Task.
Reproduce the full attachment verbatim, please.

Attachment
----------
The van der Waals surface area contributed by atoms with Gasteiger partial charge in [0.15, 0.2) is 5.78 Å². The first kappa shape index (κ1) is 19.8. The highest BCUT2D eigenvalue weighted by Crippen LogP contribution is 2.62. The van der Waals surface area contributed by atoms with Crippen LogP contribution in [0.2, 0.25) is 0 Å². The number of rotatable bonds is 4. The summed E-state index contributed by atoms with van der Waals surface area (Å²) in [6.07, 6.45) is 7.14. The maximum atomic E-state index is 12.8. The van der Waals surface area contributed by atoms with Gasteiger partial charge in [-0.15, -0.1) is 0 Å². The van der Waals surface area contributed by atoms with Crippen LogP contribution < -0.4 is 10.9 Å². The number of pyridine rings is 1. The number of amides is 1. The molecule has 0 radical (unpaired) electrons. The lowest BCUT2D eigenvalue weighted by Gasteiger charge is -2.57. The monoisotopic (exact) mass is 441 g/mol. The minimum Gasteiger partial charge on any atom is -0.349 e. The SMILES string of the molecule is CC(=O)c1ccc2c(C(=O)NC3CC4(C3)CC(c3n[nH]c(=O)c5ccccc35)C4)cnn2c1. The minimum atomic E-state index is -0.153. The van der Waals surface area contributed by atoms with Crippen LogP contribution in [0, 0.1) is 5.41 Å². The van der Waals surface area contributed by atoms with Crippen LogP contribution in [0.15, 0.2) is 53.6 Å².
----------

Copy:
The van der Waals surface area contributed by atoms with Gasteiger partial charge in [0.15, 0.2) is 5.78 Å². The first kappa shape index (κ1) is 19.8. The highest BCUT2D eigenvalue weighted by Crippen LogP contribution is 2.62. The van der Waals surface area contributed by atoms with Crippen LogP contribution in [0.2, 0.25) is 0 Å². The number of rotatable bonds is 4. The summed E-state index contributed by atoms with van der Waals surface area (Å²) in [6.07, 6.45) is 7.14. The maximum atomic E-state index is 12.8. The van der Waals surface area contributed by atoms with Gasteiger partial charge in [-0.15, -0.1) is 0 Å². The van der Waals surface area contributed by atoms with Crippen LogP contribution < -0.4 is 10.9 Å². The number of pyridine rings is 1. The number of amides is 1. The molecule has 0 radical (unpaired) electrons. The lowest BCUT2D eigenvalue weighted by Gasteiger charge is -2.57. The monoisotopic (exact) mass is 441 g/mol. The minimum Gasteiger partial charge on any atom is -0.349 e. The SMILES string of the molecule is CC(=O)c1ccc2c(C(=O)NC3CC4(C3)CC(c3n[nH]c(=O)c5ccccc35)C4)cnn2c1. The minimum atomic E-state index is -0.153. The van der Waals surface area contributed by atoms with Crippen LogP contribution in [0, 0.1) is 5.41 Å². The van der Waals surface area contributed by atoms with Crippen LogP contribution in [0.15, 0.2) is 53.6 Å².